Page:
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Indigenous Peoples should define their own rights. However, there is enough that we know so that we can put things into perspective. A good word to describe these sovereign rights is immemorial; originating from the Creator, they have always been and will always be. Each nation we have worked with has a different name for ‘their’ rights and we respect that, but for ease of discussion, we will refer to sovereign Indigenous rights as ‘Immemorial rights’.

It is clear, Indigenous Peoples want their Immemorial rights to be rights upon which their relationship with Canada is based. But, Canada has ignored Immemorial rights and dictated what rights Indigenous Peoples can have. Consequently, there is no data base on Immemorial rights after 150 years of confederation from which to build. To understand sovereign Indigenous Immemorial rights for the purpose of reconciliation, the Government of Canada will need to doan in-depth Immemorial rights consultation process.


The Government of Canada initiated a Recognition and Implementation of Rights Framework to renew their relationship with Indigenous Peoples in 2018. For that process, and any other rights recognition process, to succeed, the Government of Canada must consult true Indigenous rights-holders.

The nature of Indigenous culture has that Immemorial rights are held by community members.1 Immemorial rights are independent of, and predate, the Crown in Canada. Chief and Council of the band council system in Indigenous communities do not hold their community’s Immemorial rights. A Chief cannot vote or negotiate on behalf of his or her community unless given a mandate from community rights-holders. Final decisions on issues that affect communal Indigenous rights rests with community-based rights-holders.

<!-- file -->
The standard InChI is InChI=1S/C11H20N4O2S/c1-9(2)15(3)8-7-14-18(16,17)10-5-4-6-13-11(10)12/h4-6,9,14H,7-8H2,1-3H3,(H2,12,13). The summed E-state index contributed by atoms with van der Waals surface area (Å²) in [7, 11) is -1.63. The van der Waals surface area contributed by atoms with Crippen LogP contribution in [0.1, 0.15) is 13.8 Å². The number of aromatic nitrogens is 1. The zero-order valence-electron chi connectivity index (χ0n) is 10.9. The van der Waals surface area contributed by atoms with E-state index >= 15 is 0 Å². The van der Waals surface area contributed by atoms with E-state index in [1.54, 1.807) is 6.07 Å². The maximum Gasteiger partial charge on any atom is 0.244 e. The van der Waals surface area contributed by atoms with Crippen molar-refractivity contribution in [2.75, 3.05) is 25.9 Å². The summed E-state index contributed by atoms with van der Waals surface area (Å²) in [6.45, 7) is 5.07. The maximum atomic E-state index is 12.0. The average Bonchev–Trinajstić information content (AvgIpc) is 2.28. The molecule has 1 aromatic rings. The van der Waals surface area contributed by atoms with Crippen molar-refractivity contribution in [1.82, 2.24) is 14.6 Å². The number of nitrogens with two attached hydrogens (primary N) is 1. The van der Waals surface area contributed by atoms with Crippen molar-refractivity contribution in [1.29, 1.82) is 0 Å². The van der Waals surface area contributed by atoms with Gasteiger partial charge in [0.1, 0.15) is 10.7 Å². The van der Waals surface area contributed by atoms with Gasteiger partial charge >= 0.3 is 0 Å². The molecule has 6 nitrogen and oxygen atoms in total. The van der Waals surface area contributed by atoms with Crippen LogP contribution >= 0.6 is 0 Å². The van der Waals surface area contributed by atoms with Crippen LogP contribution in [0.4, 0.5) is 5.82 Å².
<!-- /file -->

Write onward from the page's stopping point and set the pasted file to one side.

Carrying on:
In an overly simplistic explanation, Immemorial rights have two basic components:2

1. Our Rights: - Communal rights to self-determination and traditional territory.

2. The Land: - Vested rights of land, water, air, and plant/animal life.

1. Communal Component:

Some of what ‘Our Rights’ to self-determination and traditional territory include are rights to:

a) Live on the land and restrict access to it;

b) Hunt, fish, gather, trade, and build to the benefit of families and communities;

c) Own, direct, manage, and benefit from culture-based societal infrastructures (education, health, child care, justice, resource management, trade, and etc.);

d) Govern communities and traditional territories, including resources; and,

e) Direct a path forward, including a right to say no.

2. Land Component:

Some of what vested rights of ‘The Land’ entails is to:

a) Protect the land and its resources (minerals, water, oil and gas, wildlife, and air); and,

b) Ensure traditional territory use is respectful.

3. Generational Components:

Immemorial rights also have generational components to them and so they are rooted at the same time in:

i.  Past generations;

ii.  Present generations; and,

iii. Future generations.

Recognition of Immemorial Rights:

The successful recognition of Immemorial rights can only occur when the Crown acquires a working understanding of ‘Our Rights’ and ‘The Land’ through consultation. That understanding forms the foundation upon which the Crown can reconcile with Indigenous rights-holding communities, or aggregates of communities (nations), to:

  • Respect the Past;
  • Provide for the Present; and,
  • Maintain for the Future.

Immemorial rights include a right to define and alter consultation processes to ensure they respect Immemorial rights. Results obtained from consultation of Immemorial rights are considered temporal interpretations of the right(s) consulted in the context of that consultation event.

1. (2007) McNeil, K., The Jurisdiction if Inherent Right Aboriginal Governments. Research Paper for the National centre for First Nations Governance, p9.

“In this regard, I think it should be kept in mind that the scope of the jurisdiction any Aboriginal nation received from the Creator is a matter that is within the traditional knowledge of that nation’s people. The holders of this knowledge are the Elders or other members of the community who are recognized by the nation as the keepers or custodians of this knowledge. These are the people who would have to be consulted in order to understand the scope of the jurisdiction given by the Creator.” [Emphasis Added]

2. (2014) Herbert, J.R.G., First Nation Consultation: A Practical Guide. p. 2.

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